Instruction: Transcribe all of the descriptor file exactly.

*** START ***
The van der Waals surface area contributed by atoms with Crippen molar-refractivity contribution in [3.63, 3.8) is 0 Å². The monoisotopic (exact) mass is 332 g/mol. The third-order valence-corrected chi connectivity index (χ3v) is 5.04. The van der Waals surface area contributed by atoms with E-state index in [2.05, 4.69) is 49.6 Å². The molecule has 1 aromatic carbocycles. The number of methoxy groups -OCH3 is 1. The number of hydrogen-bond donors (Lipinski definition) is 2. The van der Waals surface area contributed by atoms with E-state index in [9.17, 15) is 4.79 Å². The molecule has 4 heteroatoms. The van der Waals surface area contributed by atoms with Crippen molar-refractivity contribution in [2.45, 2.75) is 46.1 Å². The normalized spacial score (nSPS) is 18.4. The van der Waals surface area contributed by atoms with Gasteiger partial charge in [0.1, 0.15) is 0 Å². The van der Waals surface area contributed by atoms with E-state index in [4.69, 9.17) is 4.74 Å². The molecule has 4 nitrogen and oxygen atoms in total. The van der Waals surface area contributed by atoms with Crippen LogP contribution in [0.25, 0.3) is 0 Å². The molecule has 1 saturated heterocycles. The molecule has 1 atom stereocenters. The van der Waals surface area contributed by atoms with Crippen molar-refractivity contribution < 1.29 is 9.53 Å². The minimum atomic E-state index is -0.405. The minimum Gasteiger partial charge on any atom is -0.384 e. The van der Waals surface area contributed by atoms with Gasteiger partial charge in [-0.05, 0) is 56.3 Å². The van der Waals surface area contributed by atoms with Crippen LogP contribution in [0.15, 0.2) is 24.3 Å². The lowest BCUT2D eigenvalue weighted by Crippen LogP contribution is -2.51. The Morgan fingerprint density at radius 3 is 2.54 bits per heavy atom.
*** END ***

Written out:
The van der Waals surface area contributed by atoms with Crippen molar-refractivity contribution in [3.63, 3.8) is 0 Å². The monoisotopic (exact) mass is 332 g/mol. The third-order valence-corrected chi connectivity index (χ3v) is 5.04. The van der Waals surface area contributed by atoms with E-state index in [2.05, 4.69) is 49.6 Å². The molecule has 1 aromatic carbocycles. The number of methoxy groups -OCH3 is 1. The number of hydrogen-bond donors (Lipinski definition) is 2. The van der Waals surface area contributed by atoms with E-state index in [9.17, 15) is 4.79 Å². The molecule has 4 heteroatoms. The van der Waals surface area contributed by atoms with Crippen molar-refractivity contribution in [2.45, 2.75) is 46.1 Å². The normalized spacial score (nSPS) is 18.4. The van der Waals surface area contributed by atoms with Gasteiger partial charge in [0.1, 0.15) is 0 Å². The van der Waals surface area contributed by atoms with E-state index in [4.69, 9.17) is 4.74 Å². The molecule has 4 nitrogen and oxygen atoms in total. The van der Waals surface area contributed by atoms with Crippen LogP contribution in [0.25, 0.3) is 0 Å². The molecule has 1 saturated heterocycles. The molecule has 1 atom stereocenters. The van der Waals surface area contributed by atoms with Crippen molar-refractivity contribution < 1.29 is 9.53 Å². The minimum atomic E-state index is -0.405. The minimum Gasteiger partial charge on any atom is -0.384 e. The van der Waals surface area contributed by atoms with Gasteiger partial charge in [-0.05, 0) is 56.3 Å². The van der Waals surface area contributed by atoms with Crippen LogP contribution in [0.15, 0.2) is 24.3 Å². The lowest BCUT2D eigenvalue weighted by Crippen LogP contribution is -2.51. The Morgan fingerprint density at radius 3 is 2.54 bits per heavy atom.